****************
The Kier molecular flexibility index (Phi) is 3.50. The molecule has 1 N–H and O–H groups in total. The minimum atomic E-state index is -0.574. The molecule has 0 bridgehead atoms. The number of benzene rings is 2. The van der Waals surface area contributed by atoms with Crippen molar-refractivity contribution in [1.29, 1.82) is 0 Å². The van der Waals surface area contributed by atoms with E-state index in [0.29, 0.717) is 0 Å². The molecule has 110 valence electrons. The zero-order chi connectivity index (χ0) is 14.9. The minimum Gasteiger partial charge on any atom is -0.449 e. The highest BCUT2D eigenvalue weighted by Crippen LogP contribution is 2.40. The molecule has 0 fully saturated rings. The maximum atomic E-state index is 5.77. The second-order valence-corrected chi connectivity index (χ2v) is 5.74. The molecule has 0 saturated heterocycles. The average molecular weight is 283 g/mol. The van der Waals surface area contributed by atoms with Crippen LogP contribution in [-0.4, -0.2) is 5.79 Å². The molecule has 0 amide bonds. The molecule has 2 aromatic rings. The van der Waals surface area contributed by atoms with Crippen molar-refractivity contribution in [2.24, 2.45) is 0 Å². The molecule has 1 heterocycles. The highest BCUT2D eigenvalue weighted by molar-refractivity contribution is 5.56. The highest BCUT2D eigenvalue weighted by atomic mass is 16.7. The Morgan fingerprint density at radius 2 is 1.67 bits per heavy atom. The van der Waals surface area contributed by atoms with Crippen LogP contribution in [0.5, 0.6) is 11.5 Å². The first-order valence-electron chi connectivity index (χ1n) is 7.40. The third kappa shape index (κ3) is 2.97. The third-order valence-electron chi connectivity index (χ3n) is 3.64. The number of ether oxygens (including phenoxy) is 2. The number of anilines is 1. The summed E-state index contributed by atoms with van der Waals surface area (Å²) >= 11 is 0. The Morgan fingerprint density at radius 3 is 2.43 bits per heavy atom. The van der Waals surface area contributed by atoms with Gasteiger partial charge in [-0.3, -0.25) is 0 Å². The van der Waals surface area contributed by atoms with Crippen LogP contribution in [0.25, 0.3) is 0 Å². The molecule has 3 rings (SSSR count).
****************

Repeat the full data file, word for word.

The Kier molecular flexibility index (Phi) is 3.50. The molecule has 1 N–H and O–H groups in total. The minimum atomic E-state index is -0.574. The molecule has 0 bridgehead atoms. The number of benzene rings is 2. The van der Waals surface area contributed by atoms with Crippen molar-refractivity contribution in [1.29, 1.82) is 0 Å². The van der Waals surface area contributed by atoms with E-state index in [0.29, 0.717) is 0 Å². The molecule has 110 valence electrons. The zero-order chi connectivity index (χ0) is 14.9. The minimum Gasteiger partial charge on any atom is -0.449 e. The highest BCUT2D eigenvalue weighted by Crippen LogP contribution is 2.40. The molecule has 0 fully saturated rings. The maximum atomic E-state index is 5.77. The second-order valence-corrected chi connectivity index (χ2v) is 5.74. The molecule has 0 saturated heterocycles. The average molecular weight is 283 g/mol. The van der Waals surface area contributed by atoms with Crippen LogP contribution in [-0.4, -0.2) is 5.79 Å². The molecule has 0 amide bonds. The molecule has 2 aromatic rings. The van der Waals surface area contributed by atoms with Crippen molar-refractivity contribution in [2.24, 2.45) is 0 Å². The molecule has 1 heterocycles. The highest BCUT2D eigenvalue weighted by molar-refractivity contribution is 5.56. The highest BCUT2D eigenvalue weighted by atomic mass is 16.7. The Morgan fingerprint density at radius 2 is 1.67 bits per heavy atom. The van der Waals surface area contributed by atoms with Crippen LogP contribution in [0.5, 0.6) is 11.5 Å². The first-order valence-electron chi connectivity index (χ1n) is 7.40. The third kappa shape index (κ3) is 2.97. The third-order valence-electron chi connectivity index (χ3n) is 3.64. The number of ether oxygens (including phenoxy) is 2. The number of anilines is 1. The summed E-state index contributed by atoms with van der Waals surface area (Å²) >= 11 is 0. The Morgan fingerprint density at radius 3 is 2.43 bits per heavy atom. The van der Waals surface area contributed by atoms with Gasteiger partial charge in [-0.3, -0.25) is 0 Å². The van der Waals surface area contributed by atoms with Crippen LogP contribution in [0.25, 0.3) is 0 Å². The molecule has 3 rings (SSSR count).